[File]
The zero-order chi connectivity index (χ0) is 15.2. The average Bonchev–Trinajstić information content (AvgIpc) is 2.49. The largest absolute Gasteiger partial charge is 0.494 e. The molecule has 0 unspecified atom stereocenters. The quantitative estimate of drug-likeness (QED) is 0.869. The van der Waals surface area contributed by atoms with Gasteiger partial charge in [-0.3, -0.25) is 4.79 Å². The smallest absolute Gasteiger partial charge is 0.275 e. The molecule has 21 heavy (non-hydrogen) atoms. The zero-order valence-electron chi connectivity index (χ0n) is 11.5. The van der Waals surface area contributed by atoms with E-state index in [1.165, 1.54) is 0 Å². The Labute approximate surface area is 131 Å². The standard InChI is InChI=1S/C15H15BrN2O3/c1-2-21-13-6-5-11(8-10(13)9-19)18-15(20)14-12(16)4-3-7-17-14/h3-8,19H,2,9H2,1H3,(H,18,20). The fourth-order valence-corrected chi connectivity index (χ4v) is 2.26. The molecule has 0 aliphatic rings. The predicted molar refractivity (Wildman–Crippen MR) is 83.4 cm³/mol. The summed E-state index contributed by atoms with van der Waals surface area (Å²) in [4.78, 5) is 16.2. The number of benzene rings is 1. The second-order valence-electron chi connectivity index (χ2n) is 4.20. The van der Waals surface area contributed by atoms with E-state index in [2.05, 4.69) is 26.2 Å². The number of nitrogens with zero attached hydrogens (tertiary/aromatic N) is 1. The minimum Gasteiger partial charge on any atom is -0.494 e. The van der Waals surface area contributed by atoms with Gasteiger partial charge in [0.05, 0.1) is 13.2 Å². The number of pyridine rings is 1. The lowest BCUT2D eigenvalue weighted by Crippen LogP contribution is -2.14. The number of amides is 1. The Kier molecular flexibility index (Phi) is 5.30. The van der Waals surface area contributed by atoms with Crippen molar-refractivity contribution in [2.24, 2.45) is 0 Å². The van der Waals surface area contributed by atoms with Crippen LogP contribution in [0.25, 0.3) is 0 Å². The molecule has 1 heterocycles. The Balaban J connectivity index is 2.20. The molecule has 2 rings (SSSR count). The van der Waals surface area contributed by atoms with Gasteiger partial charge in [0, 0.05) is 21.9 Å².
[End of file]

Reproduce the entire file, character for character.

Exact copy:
The zero-order chi connectivity index (χ0) is 15.2. The average Bonchev–Trinajstić information content (AvgIpc) is 2.49. The largest absolute Gasteiger partial charge is 0.494 e. The molecule has 0 unspecified atom stereocenters. The quantitative estimate of drug-likeness (QED) is 0.869. The van der Waals surface area contributed by atoms with Gasteiger partial charge in [-0.3, -0.25) is 4.79 Å². The smallest absolute Gasteiger partial charge is 0.275 e. The molecule has 21 heavy (non-hydrogen) atoms. The zero-order valence-electron chi connectivity index (χ0n) is 11.5. The van der Waals surface area contributed by atoms with E-state index in [1.165, 1.54) is 0 Å². The Labute approximate surface area is 131 Å². The standard InChI is InChI=1S/C15H15BrN2O3/c1-2-21-13-6-5-11(8-10(13)9-19)18-15(20)14-12(16)4-3-7-17-14/h3-8,19H,2,9H2,1H3,(H,18,20). The fourth-order valence-corrected chi connectivity index (χ4v) is 2.26. The molecule has 0 aliphatic rings. The predicted molar refractivity (Wildman–Crippen MR) is 83.4 cm³/mol. The summed E-state index contributed by atoms with van der Waals surface area (Å²) in [4.78, 5) is 16.2. The number of benzene rings is 1. The second-order valence-electron chi connectivity index (χ2n) is 4.20. The van der Waals surface area contributed by atoms with E-state index in [2.05, 4.69) is 26.2 Å². The number of nitrogens with zero attached hydrogens (tertiary/aromatic N) is 1. The minimum Gasteiger partial charge on any atom is -0.494 e. The van der Waals surface area contributed by atoms with Gasteiger partial charge in [0.05, 0.1) is 13.2 Å². The number of pyridine rings is 1. The lowest BCUT2D eigenvalue weighted by Crippen LogP contribution is -2.14. The number of amides is 1. The Kier molecular flexibility index (Phi) is 5.30. The van der Waals surface area contributed by atoms with Crippen molar-refractivity contribution in [2.24, 2.45) is 0 Å². The van der Waals surface area contributed by atoms with Crippen LogP contribution in [0.25, 0.3) is 0 Å². The molecule has 1 heterocycles. The Balaban J connectivity index is 2.20. The molecule has 2 rings (SSSR count). The van der Waals surface area contributed by atoms with Gasteiger partial charge in [0, 0.05) is 21.9 Å².